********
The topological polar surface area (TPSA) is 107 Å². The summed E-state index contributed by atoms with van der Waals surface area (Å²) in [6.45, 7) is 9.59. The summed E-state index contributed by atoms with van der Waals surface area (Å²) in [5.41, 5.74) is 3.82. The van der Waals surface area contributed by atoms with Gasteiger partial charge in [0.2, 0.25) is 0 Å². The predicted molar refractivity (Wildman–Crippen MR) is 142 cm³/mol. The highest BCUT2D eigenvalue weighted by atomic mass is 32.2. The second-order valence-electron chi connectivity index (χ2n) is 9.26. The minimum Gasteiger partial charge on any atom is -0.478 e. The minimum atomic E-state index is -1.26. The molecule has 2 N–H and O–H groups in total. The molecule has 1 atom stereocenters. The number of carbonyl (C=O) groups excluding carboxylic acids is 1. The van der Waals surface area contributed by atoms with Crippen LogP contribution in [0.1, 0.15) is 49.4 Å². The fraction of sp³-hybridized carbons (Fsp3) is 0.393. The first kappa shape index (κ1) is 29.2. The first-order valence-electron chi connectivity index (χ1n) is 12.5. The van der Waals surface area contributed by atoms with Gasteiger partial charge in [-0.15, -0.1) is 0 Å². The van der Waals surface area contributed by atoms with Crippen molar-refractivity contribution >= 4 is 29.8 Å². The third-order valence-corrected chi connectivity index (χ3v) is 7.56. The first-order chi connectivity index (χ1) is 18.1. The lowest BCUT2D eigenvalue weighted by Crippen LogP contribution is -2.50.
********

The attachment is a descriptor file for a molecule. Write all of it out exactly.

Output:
The topological polar surface area (TPSA) is 107 Å². The summed E-state index contributed by atoms with van der Waals surface area (Å²) in [6.45, 7) is 9.59. The summed E-state index contributed by atoms with van der Waals surface area (Å²) in [5.41, 5.74) is 3.82. The van der Waals surface area contributed by atoms with Gasteiger partial charge in [0.2, 0.25) is 0 Å². The predicted molar refractivity (Wildman–Crippen MR) is 142 cm³/mol. The highest BCUT2D eigenvalue weighted by atomic mass is 32.2. The second-order valence-electron chi connectivity index (χ2n) is 9.26. The minimum Gasteiger partial charge on any atom is -0.478 e. The minimum atomic E-state index is -1.26. The molecule has 2 N–H and O–H groups in total. The molecule has 1 atom stereocenters. The number of carbonyl (C=O) groups excluding carboxylic acids is 1. The van der Waals surface area contributed by atoms with Crippen LogP contribution in [0.1, 0.15) is 49.4 Å². The fraction of sp³-hybridized carbons (Fsp3) is 0.393. The first kappa shape index (κ1) is 29.2. The first-order valence-electron chi connectivity index (χ1n) is 12.5. The van der Waals surface area contributed by atoms with Gasteiger partial charge in [-0.15, -0.1) is 0 Å². The van der Waals surface area contributed by atoms with Crippen molar-refractivity contribution >= 4 is 29.8 Å². The third-order valence-corrected chi connectivity index (χ3v) is 7.56. The first-order chi connectivity index (χ1) is 18.1. The lowest BCUT2D eigenvalue weighted by Crippen LogP contribution is -2.50.